MICHAEL GIBSON/ASSOCIATED PRESS
Do ‘Mean Girls’ get a boost in school? High school students who were rated more attractive than average tended to have better grades than their peers, researchers found.
Being hot in high school may be the equivalent of extra credit.
High school boys and girls considered more attractive than the bulk of their classmates had higher GPAs on average, University of Illinois-Chicago researchers found.
The researchers looked at data from the National Longitudinal Study of Adolescent Health, which followed nearly 9,000 high school students of various ages beginning in 1994-95 into some of the students’ 20s and 30s. The interviewers who conducted the survey had rated students’ attractiveness.
A research team led by Rachel Gordon compared the attractiveness scores to GPA data and found “the attractive do have a GPA advantage (over) the average,” Gordon told USA Today.
Students rated the most attractive didn’t have the highest grades; rather, “standing out from the crowd” with above-average looks seemed to confer the advantage, researchers found.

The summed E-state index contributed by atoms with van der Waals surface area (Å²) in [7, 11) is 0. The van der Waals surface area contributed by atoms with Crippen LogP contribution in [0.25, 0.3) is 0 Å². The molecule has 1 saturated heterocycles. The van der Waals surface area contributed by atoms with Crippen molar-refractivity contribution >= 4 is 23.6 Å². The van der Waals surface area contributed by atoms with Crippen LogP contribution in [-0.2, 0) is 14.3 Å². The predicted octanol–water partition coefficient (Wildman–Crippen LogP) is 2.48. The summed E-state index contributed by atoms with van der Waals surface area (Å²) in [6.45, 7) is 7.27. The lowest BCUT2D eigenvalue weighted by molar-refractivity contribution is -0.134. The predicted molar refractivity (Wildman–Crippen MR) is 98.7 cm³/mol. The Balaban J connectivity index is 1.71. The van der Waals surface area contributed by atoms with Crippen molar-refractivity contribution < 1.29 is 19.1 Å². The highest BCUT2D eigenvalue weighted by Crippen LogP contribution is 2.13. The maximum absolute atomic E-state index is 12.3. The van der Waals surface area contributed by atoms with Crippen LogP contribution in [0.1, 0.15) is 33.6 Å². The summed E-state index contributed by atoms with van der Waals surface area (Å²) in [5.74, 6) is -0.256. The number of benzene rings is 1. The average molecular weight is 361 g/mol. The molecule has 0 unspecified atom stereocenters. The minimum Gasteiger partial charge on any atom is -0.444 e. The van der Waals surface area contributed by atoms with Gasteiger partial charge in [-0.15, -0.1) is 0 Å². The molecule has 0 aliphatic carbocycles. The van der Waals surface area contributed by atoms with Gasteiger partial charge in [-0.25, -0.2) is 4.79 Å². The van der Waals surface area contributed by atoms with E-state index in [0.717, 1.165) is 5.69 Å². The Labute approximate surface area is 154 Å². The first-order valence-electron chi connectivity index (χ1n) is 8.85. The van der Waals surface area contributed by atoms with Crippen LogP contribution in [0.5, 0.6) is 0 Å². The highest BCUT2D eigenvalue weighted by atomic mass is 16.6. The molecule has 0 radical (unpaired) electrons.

Nor did unattractive students necessarily perform worse in school – though the study notes that those “on the ugly side of looks” tend to be more depressed and have fewer friends.
Being good-looking lends teens “psychosocial resources” that help them achieve academically, researchers argue.
But attractive students have their own rocky adolescent roads to navigate: They are more likely to date and have sexual partners in high school, as well as drink, which could negatively impact their grades in college, Gordon said.
Though researchers controlled for a range of factors including age, gender, race/ethnicity, parents’ marital status and education levels, and what courses the students chose, the study couldn’t measure whether and how much teachers are biased towards better-looking students.
Still, Gordon told USA Today, the findings “may be able to help teachers and students get past the way looks affect those initial impressions.”
Study results are to be published online Friday in a peer-reviewed book, Physical Attractiveness and the Accumulation of Social and Human Capital in Adolescence and Young Adulthood.